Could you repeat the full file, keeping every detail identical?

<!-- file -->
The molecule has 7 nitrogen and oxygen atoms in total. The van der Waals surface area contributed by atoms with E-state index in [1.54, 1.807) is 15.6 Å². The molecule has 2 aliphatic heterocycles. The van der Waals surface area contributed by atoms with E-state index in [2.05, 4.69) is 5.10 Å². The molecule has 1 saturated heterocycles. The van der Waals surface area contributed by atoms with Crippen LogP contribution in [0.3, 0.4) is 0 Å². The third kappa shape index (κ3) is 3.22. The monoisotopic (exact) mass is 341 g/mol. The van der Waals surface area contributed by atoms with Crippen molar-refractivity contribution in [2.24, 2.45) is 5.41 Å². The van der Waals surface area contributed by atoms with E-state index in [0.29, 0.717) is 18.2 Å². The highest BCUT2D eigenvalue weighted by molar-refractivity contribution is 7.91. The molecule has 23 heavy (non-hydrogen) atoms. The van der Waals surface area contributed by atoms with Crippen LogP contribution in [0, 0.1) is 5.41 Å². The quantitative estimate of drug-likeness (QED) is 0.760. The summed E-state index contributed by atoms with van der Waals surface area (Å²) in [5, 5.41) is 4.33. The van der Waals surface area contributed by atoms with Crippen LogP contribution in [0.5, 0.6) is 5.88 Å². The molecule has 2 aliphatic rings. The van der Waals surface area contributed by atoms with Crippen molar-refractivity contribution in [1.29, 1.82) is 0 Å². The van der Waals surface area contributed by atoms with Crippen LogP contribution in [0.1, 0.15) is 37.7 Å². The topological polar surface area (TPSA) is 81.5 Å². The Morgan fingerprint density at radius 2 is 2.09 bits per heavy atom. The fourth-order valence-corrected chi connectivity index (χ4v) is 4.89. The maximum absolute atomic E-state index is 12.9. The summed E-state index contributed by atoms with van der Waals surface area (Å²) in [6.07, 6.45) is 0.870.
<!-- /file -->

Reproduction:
The molecule has 7 nitrogen and oxygen atoms in total. The van der Waals surface area contributed by atoms with E-state index in [1.54, 1.807) is 15.6 Å². The molecule has 2 aliphatic heterocycles. The van der Waals surface area contributed by atoms with E-state index in [2.05, 4.69) is 5.10 Å². The molecule has 1 saturated heterocycles. The van der Waals surface area contributed by atoms with Crippen LogP contribution in [0.3, 0.4) is 0 Å². The third kappa shape index (κ3) is 3.22. The monoisotopic (exact) mass is 341 g/mol. The van der Waals surface area contributed by atoms with Crippen molar-refractivity contribution in [2.24, 2.45) is 5.41 Å². The van der Waals surface area contributed by atoms with E-state index in [0.29, 0.717) is 18.2 Å². The highest BCUT2D eigenvalue weighted by molar-refractivity contribution is 7.91. The molecule has 23 heavy (non-hydrogen) atoms. The van der Waals surface area contributed by atoms with Crippen LogP contribution in [0, 0.1) is 5.41 Å². The quantitative estimate of drug-likeness (QED) is 0.760. The summed E-state index contributed by atoms with van der Waals surface area (Å²) in [5, 5.41) is 4.33. The van der Waals surface area contributed by atoms with Crippen LogP contribution in [0.5, 0.6) is 5.88 Å². The molecule has 2 aliphatic rings. The van der Waals surface area contributed by atoms with Crippen molar-refractivity contribution in [1.29, 1.82) is 0 Å². The van der Waals surface area contributed by atoms with Crippen LogP contribution in [0.1, 0.15) is 37.7 Å². The topological polar surface area (TPSA) is 81.5 Å². The Morgan fingerprint density at radius 2 is 2.09 bits per heavy atom. The fourth-order valence-corrected chi connectivity index (χ4v) is 4.89. The maximum absolute atomic E-state index is 12.9. The summed E-state index contributed by atoms with van der Waals surface area (Å²) in [6.07, 6.45) is 0.870.